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HealthData.gov Reaches 3,000 Datasets: A Look Back and What’s Ahead

HealthData.gov just passed 3,000 datasets! What a fantastic way to begin 2017, and end amazing year for this online data sharing platform.

As a matter of fact, the last several years have been extraordinary in health innovation for the U.S. Department of Health & Humans Services (HHS) and across the ecosystem of innovators. I’m taking this opportunity, before I leave HHS, to reflect on a few of my colleagues’ accomplishments, share some uses of the data and cool ways to access more, and look ahead at the horizon for open data.

HealthData.gov is the central catalogue and communications vehicle for the Health Data Initiative (HDI), offering access to HHS and other sources of health and social services data. These are high value structured data holdings whose availability have become both a leadership tool for expanded knowledge and understanding across the Department and fuel for entrepreneurs to deploy amazing innovations. Success of the site is driven by broad-based enthusiasm for and commitment to the HDI in providing a diverse array of data from disease surveillance and mortality data, to health care cost and quality, to substance abuse and mental health, and so much more.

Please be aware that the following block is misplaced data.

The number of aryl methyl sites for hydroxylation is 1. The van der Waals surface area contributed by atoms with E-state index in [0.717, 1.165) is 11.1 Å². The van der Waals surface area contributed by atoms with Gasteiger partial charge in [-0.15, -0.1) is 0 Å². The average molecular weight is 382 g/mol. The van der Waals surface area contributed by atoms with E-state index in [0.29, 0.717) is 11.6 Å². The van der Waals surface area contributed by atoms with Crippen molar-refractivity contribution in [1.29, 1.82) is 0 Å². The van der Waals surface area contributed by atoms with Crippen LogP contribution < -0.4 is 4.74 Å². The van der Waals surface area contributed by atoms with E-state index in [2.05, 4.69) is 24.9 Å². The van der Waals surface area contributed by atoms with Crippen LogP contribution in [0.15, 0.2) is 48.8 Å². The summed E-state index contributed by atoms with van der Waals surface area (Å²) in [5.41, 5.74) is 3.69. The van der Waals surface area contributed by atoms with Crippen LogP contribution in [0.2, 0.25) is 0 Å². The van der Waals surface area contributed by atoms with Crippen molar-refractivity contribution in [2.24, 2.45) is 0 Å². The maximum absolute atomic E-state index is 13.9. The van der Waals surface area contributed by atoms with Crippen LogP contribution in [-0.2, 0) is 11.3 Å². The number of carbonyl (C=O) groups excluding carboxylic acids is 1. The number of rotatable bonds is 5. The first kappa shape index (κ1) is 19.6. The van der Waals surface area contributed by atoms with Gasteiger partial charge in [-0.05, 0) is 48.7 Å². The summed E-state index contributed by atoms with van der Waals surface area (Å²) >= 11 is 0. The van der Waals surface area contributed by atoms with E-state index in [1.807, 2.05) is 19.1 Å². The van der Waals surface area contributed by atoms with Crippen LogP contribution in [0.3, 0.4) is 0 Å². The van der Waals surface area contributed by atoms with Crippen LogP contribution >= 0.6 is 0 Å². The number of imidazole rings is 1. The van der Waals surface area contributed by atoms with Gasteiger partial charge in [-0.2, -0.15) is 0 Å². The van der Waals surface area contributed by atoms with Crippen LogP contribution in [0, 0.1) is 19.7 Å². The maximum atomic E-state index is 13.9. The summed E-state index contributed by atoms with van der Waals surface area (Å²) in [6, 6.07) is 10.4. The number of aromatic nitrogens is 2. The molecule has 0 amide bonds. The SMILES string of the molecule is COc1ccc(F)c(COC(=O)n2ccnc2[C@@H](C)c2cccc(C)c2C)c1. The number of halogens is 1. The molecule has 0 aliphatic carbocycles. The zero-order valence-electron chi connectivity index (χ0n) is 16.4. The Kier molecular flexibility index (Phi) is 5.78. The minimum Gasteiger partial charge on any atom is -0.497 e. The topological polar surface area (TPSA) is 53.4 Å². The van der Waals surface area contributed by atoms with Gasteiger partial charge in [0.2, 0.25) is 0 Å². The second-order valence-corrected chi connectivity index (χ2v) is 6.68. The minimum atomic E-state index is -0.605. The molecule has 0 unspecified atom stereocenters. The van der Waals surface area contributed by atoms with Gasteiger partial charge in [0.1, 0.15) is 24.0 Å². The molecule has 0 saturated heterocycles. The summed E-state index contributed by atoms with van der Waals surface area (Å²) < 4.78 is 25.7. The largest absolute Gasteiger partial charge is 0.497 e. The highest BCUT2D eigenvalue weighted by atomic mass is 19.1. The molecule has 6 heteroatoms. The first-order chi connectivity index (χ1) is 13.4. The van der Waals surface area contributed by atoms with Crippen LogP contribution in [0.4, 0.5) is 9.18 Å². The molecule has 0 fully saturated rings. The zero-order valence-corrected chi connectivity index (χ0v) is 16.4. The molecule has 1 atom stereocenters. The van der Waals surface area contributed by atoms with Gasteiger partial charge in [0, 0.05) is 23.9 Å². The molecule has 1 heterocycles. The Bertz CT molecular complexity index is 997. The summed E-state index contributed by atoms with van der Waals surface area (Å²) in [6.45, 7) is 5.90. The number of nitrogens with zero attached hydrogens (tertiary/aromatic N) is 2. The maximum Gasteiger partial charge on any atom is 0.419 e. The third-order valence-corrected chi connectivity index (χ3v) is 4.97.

It all began in 2010 when HHS, in collaboration with the Institute of Medicine and other external partners, held a one day meeting featuring the work of 21 developers who were granted access to only 10 datasets with which they created new applications. Today, the Health Datapalooza gathers thousands of health innovators and data geeks to meet the data’s curators in a forum that gives birth to new ideas, helps connect individuals and companies that have similar experiences, and launches new business on strong foundations of how the data may be used more effectively. Our model at HHS has been to free the data and allow innovation to flourish.

For decades, before my time here, our health and social services systems strode to move away from high cost, inefficient methods, navigating their way toward better care, smarter spending, and healthier people. Today, modern information technology, more intelligent health policy, and increased data availability are helping to re-engineer the health system. Our evolved health systems will deliver better care--where health professionals efficiently coordinate and have a full understanding of an individual’s needs; be smarter -- paying for what works and spending our money more wisely; and help each of us be healthier—with engaged, empowered, IT enabled patients, families, and communities. To my mind, data is the current propelling everything; and an important ingredient is government data that are openly available, generated to be useable, and intelligently applied to help solve some of our most vexing challenges in healthcare.